# abstract

COMPUTER SCIENCE/DISCRETE MATH SEMINAR, II | |

Topic: | Learnability and Automatizability |

Speaker: | Michael Alekhnovich |

Affiliation: | IAS |

Date: | Tuesday, November 23 |

Time/Room: | 10:30am - 12:30pm/S-101 |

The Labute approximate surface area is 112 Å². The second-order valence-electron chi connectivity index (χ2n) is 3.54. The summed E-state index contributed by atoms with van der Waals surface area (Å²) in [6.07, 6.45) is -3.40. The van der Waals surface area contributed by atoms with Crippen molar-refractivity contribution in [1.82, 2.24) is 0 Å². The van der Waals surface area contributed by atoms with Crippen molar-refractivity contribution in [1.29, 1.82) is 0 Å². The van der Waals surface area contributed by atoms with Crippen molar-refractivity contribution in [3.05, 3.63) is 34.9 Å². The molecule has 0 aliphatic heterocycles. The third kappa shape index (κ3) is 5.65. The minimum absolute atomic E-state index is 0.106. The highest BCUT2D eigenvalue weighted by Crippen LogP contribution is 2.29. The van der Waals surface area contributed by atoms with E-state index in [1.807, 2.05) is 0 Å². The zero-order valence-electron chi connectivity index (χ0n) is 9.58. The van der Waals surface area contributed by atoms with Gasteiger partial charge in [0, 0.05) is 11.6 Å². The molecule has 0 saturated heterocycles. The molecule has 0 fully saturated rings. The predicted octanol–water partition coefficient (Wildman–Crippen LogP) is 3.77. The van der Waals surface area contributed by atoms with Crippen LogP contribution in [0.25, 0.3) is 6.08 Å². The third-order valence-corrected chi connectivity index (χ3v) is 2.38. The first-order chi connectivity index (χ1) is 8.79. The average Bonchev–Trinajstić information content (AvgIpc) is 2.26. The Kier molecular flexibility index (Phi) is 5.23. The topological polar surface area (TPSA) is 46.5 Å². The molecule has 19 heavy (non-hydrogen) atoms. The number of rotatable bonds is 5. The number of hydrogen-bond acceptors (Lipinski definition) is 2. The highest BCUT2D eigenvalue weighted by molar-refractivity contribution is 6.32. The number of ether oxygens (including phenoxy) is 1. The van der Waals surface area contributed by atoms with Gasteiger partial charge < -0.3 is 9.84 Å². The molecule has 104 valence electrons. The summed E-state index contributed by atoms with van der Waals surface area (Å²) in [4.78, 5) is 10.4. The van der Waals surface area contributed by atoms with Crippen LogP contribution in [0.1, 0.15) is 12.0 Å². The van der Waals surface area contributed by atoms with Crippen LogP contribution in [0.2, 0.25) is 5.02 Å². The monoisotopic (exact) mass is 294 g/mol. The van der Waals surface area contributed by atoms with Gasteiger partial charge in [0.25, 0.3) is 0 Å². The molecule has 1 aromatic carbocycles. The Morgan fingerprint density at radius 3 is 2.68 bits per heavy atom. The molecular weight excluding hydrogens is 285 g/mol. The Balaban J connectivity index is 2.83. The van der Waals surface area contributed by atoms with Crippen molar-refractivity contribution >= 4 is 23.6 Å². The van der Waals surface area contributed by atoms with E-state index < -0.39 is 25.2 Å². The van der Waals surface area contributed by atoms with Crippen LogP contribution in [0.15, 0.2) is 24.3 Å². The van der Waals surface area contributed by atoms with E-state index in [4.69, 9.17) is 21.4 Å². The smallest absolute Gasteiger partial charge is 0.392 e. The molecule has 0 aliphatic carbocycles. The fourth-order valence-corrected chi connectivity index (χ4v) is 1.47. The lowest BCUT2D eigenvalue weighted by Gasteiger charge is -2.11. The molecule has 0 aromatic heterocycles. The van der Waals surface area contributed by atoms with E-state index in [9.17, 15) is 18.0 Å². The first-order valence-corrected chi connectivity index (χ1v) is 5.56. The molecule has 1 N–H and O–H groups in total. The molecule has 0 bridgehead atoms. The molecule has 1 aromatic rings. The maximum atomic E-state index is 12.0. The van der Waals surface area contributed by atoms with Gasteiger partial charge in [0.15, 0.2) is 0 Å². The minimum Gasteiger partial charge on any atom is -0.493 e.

We consider the complexity of properly learning concept classes, i.e. when the learner must output a hypothesis of the same form as the unknown concept. We present the following new upper and lower bounds on well-known concept classes: 1. We show that unless NP = RP, there is no polynomial-time learning algorithm for DNF formulae where the hypothesis is an OR-of-thresholds. Note that as special cases, we show that neither DNF nor OR-of-thresholds are properly learnable unless NP = RP. Previous hardness results have required strong restrictions on the size of the output DNF formula. We also prove that it is NP-hard to learn the intersection of \ell \geq 2 halfspaces by the intersection of $k$ halfspaces for any constant k \geq 0. Previous work held for the case when k = \ell. 2. Assuming that NP \not \subseteq DTIME(2^{n^\epsilon}) for a certain constant \epsilon <1 the intractability of a problem in the WP hierarchy, we show that it is not possible to learn size $s$ decision trees by size s^{k} decision trees for any k \geq 0. Previous hardness results for learning decision trees held for k \leq 2. 3. We present the first non-trivial upper bounds on properly learning DNF formulae and decision trees. In particular we show how to learn size s DNF by DNF in time 2^{\tilde{O}(\sqrt{n \log s})}, and how to learn size s decision trees by decision trees in time n^{O(\log s)}. The hardness results for DNF formulae and intersections of halfspaces are obtained via specialized graph products for amplifying the hardness of approximating the chromatic number as well as applying recent work on the hardness of approximate hypergraph coloring. The hardness results for decision trees, as well as the new upper bounds, are obtained by developing a connection between automatizability in proof complexity and learnability, which may have other applications. Joint work with Mark Braverman, Vitaly Feldman, Adam R. Klivans, Toniann Pitassi